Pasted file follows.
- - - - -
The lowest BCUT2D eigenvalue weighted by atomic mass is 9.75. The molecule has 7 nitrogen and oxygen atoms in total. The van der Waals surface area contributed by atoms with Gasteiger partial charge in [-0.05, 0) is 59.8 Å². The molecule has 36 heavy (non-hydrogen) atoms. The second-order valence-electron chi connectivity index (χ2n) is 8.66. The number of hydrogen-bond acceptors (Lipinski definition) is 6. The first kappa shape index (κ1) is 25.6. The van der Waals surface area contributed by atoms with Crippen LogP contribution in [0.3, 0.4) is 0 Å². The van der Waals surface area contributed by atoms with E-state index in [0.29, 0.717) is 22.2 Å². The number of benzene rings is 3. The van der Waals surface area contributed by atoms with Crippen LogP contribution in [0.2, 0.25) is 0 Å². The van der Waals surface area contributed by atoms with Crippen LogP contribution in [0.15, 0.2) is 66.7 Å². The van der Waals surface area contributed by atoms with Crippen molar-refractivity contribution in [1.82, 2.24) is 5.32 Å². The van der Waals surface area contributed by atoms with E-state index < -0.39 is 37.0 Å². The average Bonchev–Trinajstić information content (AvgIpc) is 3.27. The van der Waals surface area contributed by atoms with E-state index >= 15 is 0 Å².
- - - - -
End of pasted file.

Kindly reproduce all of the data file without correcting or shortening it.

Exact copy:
The lowest BCUT2D eigenvalue weighted by atomic mass is 9.75. The molecule has 7 nitrogen and oxygen atoms in total. The van der Waals surface area contributed by atoms with Gasteiger partial charge in [-0.05, 0) is 59.8 Å². The molecule has 36 heavy (non-hydrogen) atoms. The second-order valence-electron chi connectivity index (χ2n) is 8.66. The number of hydrogen-bond acceptors (Lipinski definition) is 6. The first kappa shape index (κ1) is 25.6. The van der Waals surface area contributed by atoms with Crippen LogP contribution in [0.3, 0.4) is 0 Å². The van der Waals surface area contributed by atoms with E-state index in [0.29, 0.717) is 22.2 Å². The number of benzene rings is 3. The van der Waals surface area contributed by atoms with Crippen LogP contribution in [0.2, 0.25) is 0 Å². The van der Waals surface area contributed by atoms with Crippen LogP contribution in [0.15, 0.2) is 66.7 Å². The van der Waals surface area contributed by atoms with Crippen molar-refractivity contribution in [1.82, 2.24) is 5.32 Å². The van der Waals surface area contributed by atoms with E-state index < -0.39 is 37.0 Å². The average Bonchev–Trinajstić information content (AvgIpc) is 3.27. The van der Waals surface area contributed by atoms with E-state index >= 15 is 0 Å².